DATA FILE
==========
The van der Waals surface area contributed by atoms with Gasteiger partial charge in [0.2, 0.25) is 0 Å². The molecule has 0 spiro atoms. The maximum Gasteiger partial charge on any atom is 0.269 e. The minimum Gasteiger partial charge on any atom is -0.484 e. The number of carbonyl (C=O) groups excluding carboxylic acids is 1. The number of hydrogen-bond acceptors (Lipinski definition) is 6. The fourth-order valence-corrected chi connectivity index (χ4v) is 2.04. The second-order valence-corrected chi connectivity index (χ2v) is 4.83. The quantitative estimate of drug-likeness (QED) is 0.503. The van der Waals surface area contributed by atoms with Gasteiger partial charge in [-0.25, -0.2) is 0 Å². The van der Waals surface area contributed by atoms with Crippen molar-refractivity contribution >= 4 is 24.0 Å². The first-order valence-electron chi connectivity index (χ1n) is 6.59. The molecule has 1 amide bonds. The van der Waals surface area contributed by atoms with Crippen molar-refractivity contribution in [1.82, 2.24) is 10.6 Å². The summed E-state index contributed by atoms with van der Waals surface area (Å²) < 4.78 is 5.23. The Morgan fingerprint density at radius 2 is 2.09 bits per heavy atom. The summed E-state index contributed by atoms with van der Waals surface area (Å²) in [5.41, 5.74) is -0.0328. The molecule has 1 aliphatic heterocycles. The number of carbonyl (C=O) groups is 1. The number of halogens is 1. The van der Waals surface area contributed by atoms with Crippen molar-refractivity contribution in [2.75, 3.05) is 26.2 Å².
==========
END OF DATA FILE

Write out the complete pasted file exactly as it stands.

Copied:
The van der Waals surface area contributed by atoms with Gasteiger partial charge in [0.2, 0.25) is 0 Å². The molecule has 0 spiro atoms. The maximum Gasteiger partial charge on any atom is 0.269 e. The minimum Gasteiger partial charge on any atom is -0.484 e. The number of carbonyl (C=O) groups excluding carboxylic acids is 1. The number of hydrogen-bond acceptors (Lipinski definition) is 6. The fourth-order valence-corrected chi connectivity index (χ4v) is 2.04. The second-order valence-corrected chi connectivity index (χ2v) is 4.83. The quantitative estimate of drug-likeness (QED) is 0.503. The van der Waals surface area contributed by atoms with Gasteiger partial charge in [-0.25, -0.2) is 0 Å². The van der Waals surface area contributed by atoms with Crippen molar-refractivity contribution >= 4 is 24.0 Å². The first-order valence-electron chi connectivity index (χ1n) is 6.59. The molecule has 1 amide bonds. The van der Waals surface area contributed by atoms with Crippen molar-refractivity contribution in [1.82, 2.24) is 10.6 Å². The summed E-state index contributed by atoms with van der Waals surface area (Å²) < 4.78 is 5.23. The Morgan fingerprint density at radius 2 is 2.09 bits per heavy atom. The summed E-state index contributed by atoms with van der Waals surface area (Å²) in [5.41, 5.74) is -0.0328. The molecule has 1 aliphatic heterocycles. The number of carbonyl (C=O) groups is 1. The number of halogens is 1. The van der Waals surface area contributed by atoms with Crippen molar-refractivity contribution in [2.75, 3.05) is 26.2 Å².